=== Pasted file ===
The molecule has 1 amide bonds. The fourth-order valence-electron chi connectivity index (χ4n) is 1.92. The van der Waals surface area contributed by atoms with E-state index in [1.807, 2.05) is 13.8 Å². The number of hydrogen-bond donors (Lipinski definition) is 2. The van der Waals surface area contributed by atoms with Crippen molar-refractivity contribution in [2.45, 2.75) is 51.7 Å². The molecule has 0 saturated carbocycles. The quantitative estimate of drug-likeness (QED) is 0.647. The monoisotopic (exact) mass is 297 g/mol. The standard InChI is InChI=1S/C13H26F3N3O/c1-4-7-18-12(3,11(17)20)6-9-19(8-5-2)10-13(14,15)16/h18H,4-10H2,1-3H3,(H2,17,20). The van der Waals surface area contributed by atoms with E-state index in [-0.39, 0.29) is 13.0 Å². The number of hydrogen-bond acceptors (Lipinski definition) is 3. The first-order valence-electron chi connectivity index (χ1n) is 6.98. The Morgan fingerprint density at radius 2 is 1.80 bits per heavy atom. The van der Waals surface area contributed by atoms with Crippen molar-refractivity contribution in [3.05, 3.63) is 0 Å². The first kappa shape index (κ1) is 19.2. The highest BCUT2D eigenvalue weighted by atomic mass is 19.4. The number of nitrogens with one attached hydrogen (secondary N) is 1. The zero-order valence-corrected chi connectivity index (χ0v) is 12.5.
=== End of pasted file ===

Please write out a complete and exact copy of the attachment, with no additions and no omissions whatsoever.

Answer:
The molecule has 1 amide bonds. The fourth-order valence-electron chi connectivity index (χ4n) is 1.92. The van der Waals surface area contributed by atoms with E-state index in [1.807, 2.05) is 13.8 Å². The number of hydrogen-bond donors (Lipinski definition) is 2. The van der Waals surface area contributed by atoms with Crippen molar-refractivity contribution in [2.45, 2.75) is 51.7 Å². The molecule has 0 saturated carbocycles. The quantitative estimate of drug-likeness (QED) is 0.647. The monoisotopic (exact) mass is 297 g/mol. The standard InChI is InChI=1S/C13H26F3N3O/c1-4-7-18-12(3,11(17)20)6-9-19(8-5-2)10-13(14,15)16/h18H,4-10H2,1-3H3,(H2,17,20). The van der Waals surface area contributed by atoms with E-state index in [-0.39, 0.29) is 13.0 Å². The number of hydrogen-bond acceptors (Lipinski definition) is 3. The first-order valence-electron chi connectivity index (χ1n) is 6.98. The Morgan fingerprint density at radius 2 is 1.80 bits per heavy atom. The van der Waals surface area contributed by atoms with Crippen molar-refractivity contribution in [3.05, 3.63) is 0 Å². The first kappa shape index (κ1) is 19.2. The highest BCUT2D eigenvalue weighted by atomic mass is 19.4. The number of nitrogens with one attached hydrogen (secondary N) is 1. The zero-order valence-corrected chi connectivity index (χ0v) is 12.5.